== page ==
Half of the patients chronically infected with hepatitis C virus (HCV) genotype 1 fail to respond to pegylated interferon alpha (PEG-IFN) and ribavirin (RBV) therapy. This study assesses the effects of treatment on the evolution of the E1-E2 viral region in non-responder patients infected with HCV-1b. Twenty-three HCV-1b chronically infected patients were studied retrospectively, including 19 non-responders to PEG-IFN/RBV therapy (11 null-responders and 8 relapsers) in the study group, and 4 untreated patients in the control group. Genetic and phylogenetic analyses of the E1-E2 viral populations were performed at baseline and at the time of treatment failure to assess changes in genetic variability and evolutionary dynamics during treatment. Baseline virological characteristics were similar in null-responders, relapsers and controls. E1-E2 genetic variability decreased during treatment in non-responders, with a more pronounced decline in relapsers than in null-responders. A specific evolutionary pattern was not observed in null-responders, while a complete substitution of viral variants found at baseline characterised relapser patients. No specific E1-E2 amino acid substitution involved in treatment failure could be identified. In conclusion, although diverse evolutionary patterns with no apparent common adaptive changes were observed during therapy, treatment failure was characterised by a decline in genetic diversity. © 2012 Elsevier B.V.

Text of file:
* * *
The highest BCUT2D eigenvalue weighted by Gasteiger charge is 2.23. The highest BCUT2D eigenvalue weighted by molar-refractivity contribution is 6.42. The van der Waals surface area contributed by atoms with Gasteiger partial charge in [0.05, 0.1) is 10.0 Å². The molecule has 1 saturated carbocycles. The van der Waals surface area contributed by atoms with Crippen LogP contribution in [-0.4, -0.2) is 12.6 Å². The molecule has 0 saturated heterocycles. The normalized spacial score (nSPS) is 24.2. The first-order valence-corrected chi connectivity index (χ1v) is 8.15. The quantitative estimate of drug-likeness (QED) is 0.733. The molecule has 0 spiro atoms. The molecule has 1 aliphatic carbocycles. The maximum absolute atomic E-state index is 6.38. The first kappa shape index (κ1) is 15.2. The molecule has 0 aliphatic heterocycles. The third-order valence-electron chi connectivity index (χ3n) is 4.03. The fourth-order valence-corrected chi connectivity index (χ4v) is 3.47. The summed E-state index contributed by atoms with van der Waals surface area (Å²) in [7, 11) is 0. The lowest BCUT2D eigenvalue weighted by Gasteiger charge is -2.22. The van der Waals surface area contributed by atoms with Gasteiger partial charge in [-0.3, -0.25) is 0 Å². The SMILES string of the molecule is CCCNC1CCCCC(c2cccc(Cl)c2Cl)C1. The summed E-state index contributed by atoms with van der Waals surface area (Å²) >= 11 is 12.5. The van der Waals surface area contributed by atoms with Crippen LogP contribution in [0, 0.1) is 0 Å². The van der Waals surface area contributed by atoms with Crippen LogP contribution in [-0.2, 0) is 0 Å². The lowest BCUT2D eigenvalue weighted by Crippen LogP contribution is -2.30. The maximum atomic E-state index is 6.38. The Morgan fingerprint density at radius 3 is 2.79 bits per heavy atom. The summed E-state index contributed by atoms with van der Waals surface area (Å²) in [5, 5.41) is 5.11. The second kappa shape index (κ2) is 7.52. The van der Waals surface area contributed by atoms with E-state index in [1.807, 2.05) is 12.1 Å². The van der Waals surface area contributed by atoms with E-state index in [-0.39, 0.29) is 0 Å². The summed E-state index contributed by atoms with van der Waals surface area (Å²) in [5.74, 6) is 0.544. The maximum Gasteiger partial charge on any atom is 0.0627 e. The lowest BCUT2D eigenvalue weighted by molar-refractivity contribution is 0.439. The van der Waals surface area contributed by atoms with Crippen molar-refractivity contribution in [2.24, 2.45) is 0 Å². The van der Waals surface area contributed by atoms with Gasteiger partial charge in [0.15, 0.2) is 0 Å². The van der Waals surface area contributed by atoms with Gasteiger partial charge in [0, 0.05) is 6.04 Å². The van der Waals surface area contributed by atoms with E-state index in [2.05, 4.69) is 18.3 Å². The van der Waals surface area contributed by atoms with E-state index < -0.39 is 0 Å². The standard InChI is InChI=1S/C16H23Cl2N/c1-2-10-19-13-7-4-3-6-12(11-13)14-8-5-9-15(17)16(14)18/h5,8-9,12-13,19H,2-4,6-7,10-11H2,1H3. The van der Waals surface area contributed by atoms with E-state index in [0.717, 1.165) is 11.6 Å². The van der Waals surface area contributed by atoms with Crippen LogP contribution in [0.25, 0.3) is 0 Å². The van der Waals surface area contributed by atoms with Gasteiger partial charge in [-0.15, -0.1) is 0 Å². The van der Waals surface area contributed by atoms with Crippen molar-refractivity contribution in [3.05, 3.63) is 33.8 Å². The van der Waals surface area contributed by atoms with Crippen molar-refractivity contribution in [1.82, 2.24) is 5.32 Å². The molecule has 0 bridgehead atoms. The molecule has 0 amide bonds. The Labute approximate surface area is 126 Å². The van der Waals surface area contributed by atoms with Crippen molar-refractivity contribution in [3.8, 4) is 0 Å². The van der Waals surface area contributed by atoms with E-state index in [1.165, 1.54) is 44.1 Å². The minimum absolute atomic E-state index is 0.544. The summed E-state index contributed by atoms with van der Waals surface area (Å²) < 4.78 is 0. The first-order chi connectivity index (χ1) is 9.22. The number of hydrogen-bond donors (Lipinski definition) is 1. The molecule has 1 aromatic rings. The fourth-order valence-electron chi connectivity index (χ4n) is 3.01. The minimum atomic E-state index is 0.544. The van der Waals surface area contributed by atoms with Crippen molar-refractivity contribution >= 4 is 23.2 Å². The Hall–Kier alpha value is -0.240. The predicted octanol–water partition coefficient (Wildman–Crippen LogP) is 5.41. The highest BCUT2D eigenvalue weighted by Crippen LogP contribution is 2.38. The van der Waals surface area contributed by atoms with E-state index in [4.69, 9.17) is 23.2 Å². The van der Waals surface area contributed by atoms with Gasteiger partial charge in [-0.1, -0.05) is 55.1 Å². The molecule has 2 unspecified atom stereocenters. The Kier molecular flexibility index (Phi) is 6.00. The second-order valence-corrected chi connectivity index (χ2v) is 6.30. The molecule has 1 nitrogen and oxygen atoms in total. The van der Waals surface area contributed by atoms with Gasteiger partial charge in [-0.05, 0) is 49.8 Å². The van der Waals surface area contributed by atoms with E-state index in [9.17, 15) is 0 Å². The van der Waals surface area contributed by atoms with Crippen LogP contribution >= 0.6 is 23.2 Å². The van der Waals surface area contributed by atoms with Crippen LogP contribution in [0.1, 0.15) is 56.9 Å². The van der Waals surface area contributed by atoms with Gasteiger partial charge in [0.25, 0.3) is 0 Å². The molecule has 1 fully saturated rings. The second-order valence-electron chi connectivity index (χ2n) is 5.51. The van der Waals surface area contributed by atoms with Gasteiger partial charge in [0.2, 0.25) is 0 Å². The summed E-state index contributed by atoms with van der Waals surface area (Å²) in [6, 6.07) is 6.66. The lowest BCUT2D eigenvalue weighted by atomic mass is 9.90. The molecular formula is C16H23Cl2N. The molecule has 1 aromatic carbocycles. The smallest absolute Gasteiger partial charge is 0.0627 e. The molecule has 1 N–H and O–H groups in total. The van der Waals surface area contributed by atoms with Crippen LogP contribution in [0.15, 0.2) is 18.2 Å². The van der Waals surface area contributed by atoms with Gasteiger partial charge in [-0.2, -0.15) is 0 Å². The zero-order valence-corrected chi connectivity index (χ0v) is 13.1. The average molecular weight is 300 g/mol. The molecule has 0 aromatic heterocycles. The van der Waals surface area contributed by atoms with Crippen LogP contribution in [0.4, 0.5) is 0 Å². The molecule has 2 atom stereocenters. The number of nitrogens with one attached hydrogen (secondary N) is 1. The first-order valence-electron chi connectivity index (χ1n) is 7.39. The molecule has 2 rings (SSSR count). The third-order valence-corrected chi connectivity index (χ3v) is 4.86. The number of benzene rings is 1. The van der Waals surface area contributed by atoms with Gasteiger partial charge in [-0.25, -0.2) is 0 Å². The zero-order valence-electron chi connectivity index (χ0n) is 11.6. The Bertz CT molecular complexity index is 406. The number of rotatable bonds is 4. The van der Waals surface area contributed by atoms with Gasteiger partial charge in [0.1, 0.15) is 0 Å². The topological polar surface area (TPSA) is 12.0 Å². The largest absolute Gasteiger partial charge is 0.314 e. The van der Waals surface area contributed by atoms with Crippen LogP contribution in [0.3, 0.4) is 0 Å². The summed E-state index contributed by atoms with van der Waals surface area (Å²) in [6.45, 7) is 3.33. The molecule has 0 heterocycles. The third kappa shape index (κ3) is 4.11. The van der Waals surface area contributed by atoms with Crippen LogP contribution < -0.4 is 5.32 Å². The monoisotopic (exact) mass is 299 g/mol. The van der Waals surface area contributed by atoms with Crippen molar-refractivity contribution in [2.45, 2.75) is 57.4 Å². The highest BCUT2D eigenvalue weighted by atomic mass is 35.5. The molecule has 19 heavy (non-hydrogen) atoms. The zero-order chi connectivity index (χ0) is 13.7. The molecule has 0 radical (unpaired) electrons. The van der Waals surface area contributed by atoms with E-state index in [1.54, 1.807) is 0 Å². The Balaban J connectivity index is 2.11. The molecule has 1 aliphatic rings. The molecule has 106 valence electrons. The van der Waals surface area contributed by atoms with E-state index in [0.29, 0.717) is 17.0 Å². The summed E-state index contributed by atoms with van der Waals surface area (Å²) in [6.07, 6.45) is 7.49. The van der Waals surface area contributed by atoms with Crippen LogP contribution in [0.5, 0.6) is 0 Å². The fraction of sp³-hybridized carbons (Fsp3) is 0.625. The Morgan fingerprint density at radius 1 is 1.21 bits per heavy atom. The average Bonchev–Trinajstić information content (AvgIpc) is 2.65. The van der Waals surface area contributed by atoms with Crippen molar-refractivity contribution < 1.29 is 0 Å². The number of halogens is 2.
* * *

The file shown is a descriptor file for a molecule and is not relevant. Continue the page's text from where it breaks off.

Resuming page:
|Journal||Infection, Genetics and Evolution|
|Publication status||Published - 1 Jan 2013|
- Chronic hepatitis C
- E1-E2 region
- Viral evolution